tl;dr The V5 or V10 distinction is meaningless by itself but different firms do do different work.


Is there a particular reason why sell-side public M&A work generally tend to go to top 5 law firms? (I'm not sure if the same can be said of buy-side public M&A deals?) Is part of the reason that these top law firms try to develop a specialty in sell-side public M&A work given that the pay can be more lucrative (i.e. because public company seller's advisors are ultimately on the company's payroll, even though hired/retained by the board), or is there some other reason?

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Re: NYC V5 Corp Associate Taking Questions (in middle of lateraling)

Postby Anonymous User » Thu Feb 21, 2019 11:34 am

sms18 wrote:Is there a particular reason why sell-side public M&A work generally tend to go to top 5 law firms? (I'm not sure if the same can be said of buy-side public M&A deals?) Is part of the reason that these top law firms try to develop a specialty in sell-side public M&A work given that the pay can be more lucrative (i.e. because public company seller's advisors are ultimately on the company's payroll, even though hired/retained by the board), or is there some other reason?


It's not a function of their rank, it's just that those firms have historically made themselves available to do that kind of work. They've historically had that expertise and now they can market it.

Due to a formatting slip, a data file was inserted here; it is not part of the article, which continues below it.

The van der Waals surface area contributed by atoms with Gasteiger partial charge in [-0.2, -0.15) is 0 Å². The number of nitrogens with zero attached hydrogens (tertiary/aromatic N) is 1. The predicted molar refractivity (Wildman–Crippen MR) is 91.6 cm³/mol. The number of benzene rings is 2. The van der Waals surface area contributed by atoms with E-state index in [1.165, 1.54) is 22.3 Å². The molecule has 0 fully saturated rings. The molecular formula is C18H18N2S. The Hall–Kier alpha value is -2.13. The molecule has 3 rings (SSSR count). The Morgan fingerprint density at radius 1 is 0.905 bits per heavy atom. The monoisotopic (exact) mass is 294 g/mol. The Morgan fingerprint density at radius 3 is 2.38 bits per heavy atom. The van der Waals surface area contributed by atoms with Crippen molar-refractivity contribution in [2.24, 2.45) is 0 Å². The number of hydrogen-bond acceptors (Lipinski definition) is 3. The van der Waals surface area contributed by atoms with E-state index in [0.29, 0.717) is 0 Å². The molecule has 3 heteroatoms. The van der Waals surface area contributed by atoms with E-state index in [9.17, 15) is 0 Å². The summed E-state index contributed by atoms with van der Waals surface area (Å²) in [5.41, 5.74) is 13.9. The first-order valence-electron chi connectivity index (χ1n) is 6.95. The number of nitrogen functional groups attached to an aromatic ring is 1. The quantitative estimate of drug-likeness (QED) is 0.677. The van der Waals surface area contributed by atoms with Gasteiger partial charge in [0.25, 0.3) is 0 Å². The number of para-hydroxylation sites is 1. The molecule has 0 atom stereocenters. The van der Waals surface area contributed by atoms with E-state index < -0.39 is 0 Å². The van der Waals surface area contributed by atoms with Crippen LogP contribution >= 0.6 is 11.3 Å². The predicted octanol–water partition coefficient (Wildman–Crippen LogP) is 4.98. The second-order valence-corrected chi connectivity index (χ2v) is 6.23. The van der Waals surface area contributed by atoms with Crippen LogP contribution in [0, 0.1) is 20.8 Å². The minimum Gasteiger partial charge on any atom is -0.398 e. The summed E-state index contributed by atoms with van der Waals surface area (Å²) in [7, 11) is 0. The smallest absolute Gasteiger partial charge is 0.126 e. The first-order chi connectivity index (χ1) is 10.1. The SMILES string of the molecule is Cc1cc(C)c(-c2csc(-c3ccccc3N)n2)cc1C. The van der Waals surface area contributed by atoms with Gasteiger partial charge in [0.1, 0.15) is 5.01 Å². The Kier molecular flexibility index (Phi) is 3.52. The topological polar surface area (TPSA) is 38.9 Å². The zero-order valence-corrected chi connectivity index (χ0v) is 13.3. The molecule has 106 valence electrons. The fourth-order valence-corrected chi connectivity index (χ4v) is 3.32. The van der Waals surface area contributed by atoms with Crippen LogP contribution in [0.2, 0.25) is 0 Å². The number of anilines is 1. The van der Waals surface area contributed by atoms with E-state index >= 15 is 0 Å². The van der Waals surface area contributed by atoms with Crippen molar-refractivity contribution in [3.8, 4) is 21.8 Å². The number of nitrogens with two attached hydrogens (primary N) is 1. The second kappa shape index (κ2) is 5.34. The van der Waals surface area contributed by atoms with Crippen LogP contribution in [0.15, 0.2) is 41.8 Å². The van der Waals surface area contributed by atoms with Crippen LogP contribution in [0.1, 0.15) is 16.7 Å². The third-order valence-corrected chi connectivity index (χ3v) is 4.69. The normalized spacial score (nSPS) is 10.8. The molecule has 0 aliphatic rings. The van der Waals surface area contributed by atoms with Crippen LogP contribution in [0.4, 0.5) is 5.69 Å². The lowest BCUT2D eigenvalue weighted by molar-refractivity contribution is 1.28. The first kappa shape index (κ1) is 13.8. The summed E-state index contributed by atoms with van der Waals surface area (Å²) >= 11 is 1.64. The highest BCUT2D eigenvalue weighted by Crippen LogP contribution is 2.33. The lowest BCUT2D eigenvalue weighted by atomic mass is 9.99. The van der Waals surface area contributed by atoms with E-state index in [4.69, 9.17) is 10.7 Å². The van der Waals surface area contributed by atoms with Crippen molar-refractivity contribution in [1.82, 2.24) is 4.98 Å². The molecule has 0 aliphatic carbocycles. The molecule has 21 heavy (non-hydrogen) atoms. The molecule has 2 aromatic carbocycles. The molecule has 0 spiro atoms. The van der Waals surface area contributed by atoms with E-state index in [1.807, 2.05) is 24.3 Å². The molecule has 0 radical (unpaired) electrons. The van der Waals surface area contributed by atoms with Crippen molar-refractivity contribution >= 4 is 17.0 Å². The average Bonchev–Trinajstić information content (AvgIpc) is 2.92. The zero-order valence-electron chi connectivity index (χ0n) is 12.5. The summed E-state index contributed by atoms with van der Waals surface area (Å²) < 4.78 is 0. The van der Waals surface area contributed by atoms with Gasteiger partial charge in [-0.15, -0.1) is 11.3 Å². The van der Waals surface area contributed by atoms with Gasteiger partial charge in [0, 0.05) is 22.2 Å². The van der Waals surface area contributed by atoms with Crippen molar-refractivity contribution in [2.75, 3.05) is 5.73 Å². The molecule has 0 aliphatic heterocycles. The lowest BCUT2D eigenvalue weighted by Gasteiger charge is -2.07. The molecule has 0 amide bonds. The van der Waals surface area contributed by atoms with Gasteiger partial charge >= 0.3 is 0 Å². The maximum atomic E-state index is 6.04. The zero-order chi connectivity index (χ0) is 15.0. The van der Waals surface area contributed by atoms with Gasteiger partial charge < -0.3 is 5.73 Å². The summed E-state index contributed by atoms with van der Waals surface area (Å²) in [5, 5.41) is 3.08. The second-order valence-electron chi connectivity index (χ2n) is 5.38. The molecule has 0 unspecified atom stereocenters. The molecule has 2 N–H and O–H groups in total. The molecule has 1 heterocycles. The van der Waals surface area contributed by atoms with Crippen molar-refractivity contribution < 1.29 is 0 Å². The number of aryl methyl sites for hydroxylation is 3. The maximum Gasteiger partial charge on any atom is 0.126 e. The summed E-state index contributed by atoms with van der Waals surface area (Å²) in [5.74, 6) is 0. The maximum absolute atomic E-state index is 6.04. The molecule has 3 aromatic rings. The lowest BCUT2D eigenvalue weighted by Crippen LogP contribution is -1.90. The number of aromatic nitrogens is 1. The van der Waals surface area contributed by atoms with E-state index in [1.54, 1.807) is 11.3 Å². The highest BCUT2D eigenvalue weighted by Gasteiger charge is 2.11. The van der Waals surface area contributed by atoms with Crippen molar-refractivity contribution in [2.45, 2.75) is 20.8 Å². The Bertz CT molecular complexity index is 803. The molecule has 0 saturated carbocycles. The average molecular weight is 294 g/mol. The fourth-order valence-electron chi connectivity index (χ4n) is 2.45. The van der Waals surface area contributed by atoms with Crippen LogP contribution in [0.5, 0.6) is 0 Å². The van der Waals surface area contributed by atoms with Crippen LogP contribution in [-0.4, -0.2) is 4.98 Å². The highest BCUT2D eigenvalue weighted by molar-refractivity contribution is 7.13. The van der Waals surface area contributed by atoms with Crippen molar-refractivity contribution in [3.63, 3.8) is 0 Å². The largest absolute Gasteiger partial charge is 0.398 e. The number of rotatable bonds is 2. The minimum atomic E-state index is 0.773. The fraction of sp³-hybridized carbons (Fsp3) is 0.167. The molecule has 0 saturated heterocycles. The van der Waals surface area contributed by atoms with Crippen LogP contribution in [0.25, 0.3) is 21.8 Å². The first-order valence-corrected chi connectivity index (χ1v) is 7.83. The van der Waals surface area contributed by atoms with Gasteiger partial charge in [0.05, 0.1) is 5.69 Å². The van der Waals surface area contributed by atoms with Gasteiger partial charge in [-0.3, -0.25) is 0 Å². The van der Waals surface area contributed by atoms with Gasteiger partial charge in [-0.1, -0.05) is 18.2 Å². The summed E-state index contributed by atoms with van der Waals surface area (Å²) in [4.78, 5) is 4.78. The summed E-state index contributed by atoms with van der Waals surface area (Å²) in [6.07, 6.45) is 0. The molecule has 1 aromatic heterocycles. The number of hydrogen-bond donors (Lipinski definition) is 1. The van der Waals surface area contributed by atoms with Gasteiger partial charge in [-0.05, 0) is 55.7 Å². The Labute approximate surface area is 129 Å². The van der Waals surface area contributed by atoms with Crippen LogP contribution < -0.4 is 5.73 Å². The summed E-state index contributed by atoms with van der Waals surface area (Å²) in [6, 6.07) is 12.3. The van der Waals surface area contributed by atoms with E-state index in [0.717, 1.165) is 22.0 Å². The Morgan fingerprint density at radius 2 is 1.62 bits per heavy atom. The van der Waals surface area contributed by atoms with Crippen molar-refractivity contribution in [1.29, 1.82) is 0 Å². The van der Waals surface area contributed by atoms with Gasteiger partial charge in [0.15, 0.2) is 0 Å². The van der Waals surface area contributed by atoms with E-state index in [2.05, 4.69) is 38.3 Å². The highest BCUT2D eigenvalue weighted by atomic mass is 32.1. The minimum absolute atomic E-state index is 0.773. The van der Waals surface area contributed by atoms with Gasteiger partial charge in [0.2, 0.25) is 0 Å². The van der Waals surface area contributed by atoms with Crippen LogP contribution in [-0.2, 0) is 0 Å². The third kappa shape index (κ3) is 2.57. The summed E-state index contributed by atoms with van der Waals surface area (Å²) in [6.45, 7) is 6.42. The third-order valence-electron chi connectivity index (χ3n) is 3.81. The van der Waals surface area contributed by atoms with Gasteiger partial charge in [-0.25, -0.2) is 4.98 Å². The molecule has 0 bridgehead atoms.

It's extremely lucrative work for law firms. These deals can last a long time, and there's no good reason to be super budget-conscious when your company is literally at the end of its life cycle (being very budget-conscious would probably be extremely harmful to a seller). As a seller, you want your law firm doing everything you can to make sure your board's informed, that the process is sound the whole way through (because in 99% of public M&A, some shareholder will sue and challenge the process), that all the exec comp items are in order so the board and key officers/employees get paid out or move over, that everything goes smoothly, etc. It's a naturally time-intensive process, and there needs to be legal involvement from the beginning to prepare the company for sale internally, set up a clean auction process, deal with any activist shareholders or takeover defenses if needed, etc.

I'd challenge your idea that it's lucrative to law firms because the seller's advisors are on the same payroll, though. It's typically (maybe always or at least almost always, given Delaware case law among other things? not my expertise) a different law firm from the seller's that represents the financial advisor, so it's not the same law firm billing time for both the seller and the financial advisor. I might be misunderstanding your thought though.